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How Long Does Alimony Last in Orlando?


When going through a divorce, one spouse may be ordered to pay alimony. Couples can reach an agreement about this term and if it is fair, a judge will approve it. If the couples cannot agree, or a judge deems an agreement unfair, the court will decide. Many factors are considered when determining what terms of alimony are fair. One of these is how long a person will have to pay, or receive, alimony. Below, our Orlando spousal support lawyer explains how this is determined.

How is Alimony Determined in Florida? 

Again, there are many factors to consider when decisions about alimony are made. Some of these are as follows:

  • The length of the marriage,
  • The standard of living during the marriage,
  • Any sacrifice made by one spouse regarding their educational or earning opportunities to benefit the other party,
  • The health of each spouse, and
  • Any history of domestic violence or abuse.

How Long is Alimony Paid in Florida?

 The length of the marriage is given much weight when alimony decisions are made. Florida law also specifically defines marriage length and these definitions are as follows:

  • Short-term marriages are those that last less than seven years.
  • Moderate-term marriages last between 7 and 17 years.
  • Long-term marriages are those that last longer than 17 years.

It is important to know how Florida law defines marriage length because it will have a direct impact on the length of time support is to be paid. The shorter a marriage, the less time alimony is paid. When couples have been involved in a long-term marriage, they can expect, too, that alimony will extend for a longer period of time. In most cases alimony will not exceed the length of the marriage except in cases where permanent periodic alimony is appropriate in situations involving long term marriages or when other special circumstances may exist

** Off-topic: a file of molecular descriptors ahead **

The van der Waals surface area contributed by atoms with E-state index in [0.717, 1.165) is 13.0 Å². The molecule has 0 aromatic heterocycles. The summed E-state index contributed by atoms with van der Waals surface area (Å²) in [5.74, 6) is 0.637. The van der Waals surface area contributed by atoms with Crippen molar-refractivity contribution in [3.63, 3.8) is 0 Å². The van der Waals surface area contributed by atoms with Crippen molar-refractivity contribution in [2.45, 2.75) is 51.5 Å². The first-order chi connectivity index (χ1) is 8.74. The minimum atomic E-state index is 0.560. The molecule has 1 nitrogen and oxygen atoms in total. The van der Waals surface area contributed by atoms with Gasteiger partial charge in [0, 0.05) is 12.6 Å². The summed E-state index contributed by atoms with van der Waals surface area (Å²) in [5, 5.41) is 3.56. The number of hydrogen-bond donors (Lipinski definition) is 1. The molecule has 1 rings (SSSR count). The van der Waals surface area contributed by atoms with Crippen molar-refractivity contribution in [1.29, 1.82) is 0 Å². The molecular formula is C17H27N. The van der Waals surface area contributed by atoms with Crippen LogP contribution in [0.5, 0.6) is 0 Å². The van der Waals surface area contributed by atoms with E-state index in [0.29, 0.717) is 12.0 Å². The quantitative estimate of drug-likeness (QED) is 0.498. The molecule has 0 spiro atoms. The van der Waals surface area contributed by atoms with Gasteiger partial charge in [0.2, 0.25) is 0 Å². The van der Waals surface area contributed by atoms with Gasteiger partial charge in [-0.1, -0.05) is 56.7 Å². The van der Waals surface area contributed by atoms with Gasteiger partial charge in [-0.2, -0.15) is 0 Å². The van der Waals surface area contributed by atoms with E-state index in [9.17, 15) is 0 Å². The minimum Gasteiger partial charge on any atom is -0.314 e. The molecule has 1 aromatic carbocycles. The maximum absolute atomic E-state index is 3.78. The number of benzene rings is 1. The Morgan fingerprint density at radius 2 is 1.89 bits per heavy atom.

When Can Alimony Be Modified or Terminated in Florida? 

While a judge will issue an order indicating the amount of alimony to be paid, and how long support will last, there are times when either payers or recipients can petition the court for a modification. This is a change to the original order and a court must approve the change before either party takes action. You can ask the court to change an alimony order when:

  • There has been a substantial change in circumstances,
  • The change could not have been foreseen at the time the original order was issued, and
  • The change was involuntary, material, and permanent.

The only time you do not have to petition the court for a modification is when the recipient dies or remarries. In these cases, the order is automatically terminated at the time of the marriage or death.

Our Spousal Support Lawyer in Orlando Can Advise On Your Case 

Whether you need to pursue alimony, defend against unfair requests for it, or petition the court for a modification, our Orlando spousal support lawyer can help. At Anderson & Ferrin, our seasoned attorneys have extensive experience helping clients with alimony issues and we can put that expertise to work for you, too. Call us now at 407-412-7041 or contact us online to schedule a free initial consultation and to learn more.


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